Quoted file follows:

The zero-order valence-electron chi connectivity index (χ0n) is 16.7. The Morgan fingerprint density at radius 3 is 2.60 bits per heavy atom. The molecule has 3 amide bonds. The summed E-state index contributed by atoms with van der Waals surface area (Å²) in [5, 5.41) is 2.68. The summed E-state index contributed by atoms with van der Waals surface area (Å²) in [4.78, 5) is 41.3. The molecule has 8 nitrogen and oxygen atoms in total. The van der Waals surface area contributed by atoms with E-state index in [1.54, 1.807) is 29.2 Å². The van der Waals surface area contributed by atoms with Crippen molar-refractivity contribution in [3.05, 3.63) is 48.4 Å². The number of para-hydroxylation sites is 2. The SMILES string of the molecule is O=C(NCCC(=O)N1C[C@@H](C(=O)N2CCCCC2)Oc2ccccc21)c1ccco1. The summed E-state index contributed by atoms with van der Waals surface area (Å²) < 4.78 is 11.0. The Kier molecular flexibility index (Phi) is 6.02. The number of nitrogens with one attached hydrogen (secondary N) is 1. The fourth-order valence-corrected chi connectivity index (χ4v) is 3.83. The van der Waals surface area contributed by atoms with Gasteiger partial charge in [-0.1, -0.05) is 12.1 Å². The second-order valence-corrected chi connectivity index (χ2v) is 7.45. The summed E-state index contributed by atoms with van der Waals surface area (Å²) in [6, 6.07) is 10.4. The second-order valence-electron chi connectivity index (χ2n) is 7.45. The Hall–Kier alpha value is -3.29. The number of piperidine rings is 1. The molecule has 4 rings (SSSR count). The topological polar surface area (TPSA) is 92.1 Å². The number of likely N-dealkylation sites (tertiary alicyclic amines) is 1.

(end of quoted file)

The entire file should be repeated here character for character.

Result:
The zero-order valence-electron chi connectivity index (χ0n) is 16.7. The Morgan fingerprint density at radius 3 is 2.60 bits per heavy atom. The molecule has 3 amide bonds. The summed E-state index contributed by atoms with van der Waals surface area (Å²) in [5, 5.41) is 2.68. The summed E-state index contributed by atoms with van der Waals surface area (Å²) in [4.78, 5) is 41.3. The molecule has 8 nitrogen and oxygen atoms in total. The van der Waals surface area contributed by atoms with E-state index in [1.54, 1.807) is 29.2 Å². The van der Waals surface area contributed by atoms with Crippen molar-refractivity contribution in [3.05, 3.63) is 48.4 Å². The number of para-hydroxylation sites is 2. The SMILES string of the molecule is O=C(NCCC(=O)N1C[C@@H](C(=O)N2CCCCC2)Oc2ccccc21)c1ccco1. The summed E-state index contributed by atoms with van der Waals surface area (Å²) < 4.78 is 11.0. The Kier molecular flexibility index (Phi) is 6.02. The number of nitrogens with one attached hydrogen (secondary N) is 1. The fourth-order valence-corrected chi connectivity index (χ4v) is 3.83. The van der Waals surface area contributed by atoms with Gasteiger partial charge in [-0.1, -0.05) is 12.1 Å². The second-order valence-corrected chi connectivity index (χ2v) is 7.45. The summed E-state index contributed by atoms with van der Waals surface area (Å²) in [6, 6.07) is 10.4. The second-order valence-electron chi connectivity index (χ2n) is 7.45. The Hall–Kier alpha value is -3.29. The number of piperidine rings is 1. The molecule has 4 rings (SSSR count). The topological polar surface area (TPSA) is 92.1 Å². The number of likely N-dealkylation sites (tertiary alicyclic amines) is 1.